Choosing a career in CAM

Considerations When Choosing a Career in Complementary Therapy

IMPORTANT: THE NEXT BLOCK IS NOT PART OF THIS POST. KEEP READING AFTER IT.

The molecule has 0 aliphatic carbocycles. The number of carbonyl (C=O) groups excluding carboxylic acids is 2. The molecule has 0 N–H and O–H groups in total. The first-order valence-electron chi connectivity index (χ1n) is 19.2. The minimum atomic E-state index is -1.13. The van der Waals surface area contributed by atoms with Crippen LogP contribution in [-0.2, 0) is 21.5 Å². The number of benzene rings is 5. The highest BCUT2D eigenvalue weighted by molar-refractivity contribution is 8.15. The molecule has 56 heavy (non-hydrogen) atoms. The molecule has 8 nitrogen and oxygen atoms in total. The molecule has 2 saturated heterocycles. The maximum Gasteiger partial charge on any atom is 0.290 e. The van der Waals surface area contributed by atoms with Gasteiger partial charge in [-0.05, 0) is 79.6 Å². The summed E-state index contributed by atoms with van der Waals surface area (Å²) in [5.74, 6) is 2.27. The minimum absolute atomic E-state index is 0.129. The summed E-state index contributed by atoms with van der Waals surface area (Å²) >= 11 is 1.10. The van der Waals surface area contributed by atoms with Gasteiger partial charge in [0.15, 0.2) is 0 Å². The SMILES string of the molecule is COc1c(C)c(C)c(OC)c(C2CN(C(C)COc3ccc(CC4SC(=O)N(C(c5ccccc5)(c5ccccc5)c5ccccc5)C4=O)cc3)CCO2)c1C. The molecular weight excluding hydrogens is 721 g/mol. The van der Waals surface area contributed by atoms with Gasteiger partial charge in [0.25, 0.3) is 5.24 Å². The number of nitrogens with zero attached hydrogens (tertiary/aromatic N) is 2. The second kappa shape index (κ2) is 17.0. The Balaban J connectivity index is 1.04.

Complementary and alternative medicine (CAM therapy) embraces a comprehensive healing approach, employing treatments not currently part of standard healthcare, typically in conjunction with conventional medicine. Complementary therapists often aim to restore the body’s natural balance, considering the physical, emotional, and spiritual aspects of an individual, hence the often used phrase ‘holistic’, which means ‘whole’ approach encompassing mind, body, and spirit.  This distinguishes complementary therapy from conventional medicine, which often focuses on addressing a specific aspect of a person, such as stress relief and injury prevention. Another common aspect of complementary therapy is drug-free pain relief. Often, practitioners are approached by people who wish to be seen quicker than they can in the NHS, or want to access methods that are not offered by the NHS, or not very quickly anyway, such as acupuncture, massage and even Battlefield Acupuncture. A wide array of holistic approaches, provides individuals with the opportunity to explore different therapies and find what resonates best with them.Additionally, many therapies can be synergistically combined to optimize benefits. For example, acupuncture practitioners may integrate massage intotheir practice, or personal trainers might enhance their sessions by incorporating neuromuscular release to enable them to help with muscle tensionissues while in a session with a client. This flexibility allows individuals to tailor their holistic wellness journey to their unique preferences and needs. Although some complementary therapies like physiotherapy and dry-needling acupuncture are offered within the NHS, their availability is limited. This scarcity prompts many practitioners and even nurses, to establish private practices. If you’re considering this route, you might wonder where to start. Embarking on a career in holistic therapy begins with the crucial step of selecting the specific type of therapy you intend to practice. Many professionals are drawn to a particular branch of complementary therapy based on personal benefits they’ve experienced. Alternatively, yourinterest in a specific area may motivate you to delve deeper. After determining your chosen therapy, the next essential step is to undergo the necessary training and qualification process. In the UK, most holistic therapies lack official regulation, allowing anyone to label themselves as practitioners. Understandably, this absence of regulation can impact the credibility of the profession. Hence, it becomes crucial for practitioners to obtain relevant qualifications, establishing trust with prospective clients who seek the assurance of professionalism. It’s advisable to research your specific area of interest, as different holistic approaches may have distinct training requirements. Given the limited regulations in holistic therapies, many professionals opt for voluntary self-regulation. This involves affiliating with a professional body, such as the British Acupuncture Federation (BAF), which establishes standards of practice and a code of ethics. Joining such organizations not only validates your professionalism and credibility to clients but also provides opportunities to network with fellow practitioners, stay informed about industry changes, pursue continuous professional development and get membership benefits that include discounts off essential services. While you are training, it’s good to look around at others offering similar services to yours, and see what they are charging, then come up with your own pricing structure.  This will help you, as when you start practicing, it can catch you out when someone asks you your prices for the first time! Once you have started earning money as a complementary therapist, you will need to register as self-employed with HMRC before the 5th October in the same tax year that you started earning in, arrange insurance cover including indemnity, arrange any licencing you need for your clinic, and start purchasing equipment. You will also need to start marketing your business.  Many people “hang out” on local business forums on social media, and advertise using this and a website, however one of the most powerful ways of advertising, is to offer a few heavily discounted treatments to friends, and ask them to recommend you in return.  This can be a real boost as recommendations from someone you know is the most powerful advertising there is. You will also need to consider what your membership organisation requires for CPD hours.  Some will start how many of these need to be classroombased CPD, and others will just require that you do a certain number of hours.  Remember, not all CPD is in the classroom, some you can gain by reading up about concepts that are new to you, researching into methods of other practitioners, or getting online tuition.  Some organisations may have books you can borrow, and the internet has many free resources, so CPD doesn’t have to cost the earth Engaging in a career in health therapies can be profoundly gratifying and enjoyable, offering the opportunity to equip you with the tools essential for your own personal health and well-being journey as well.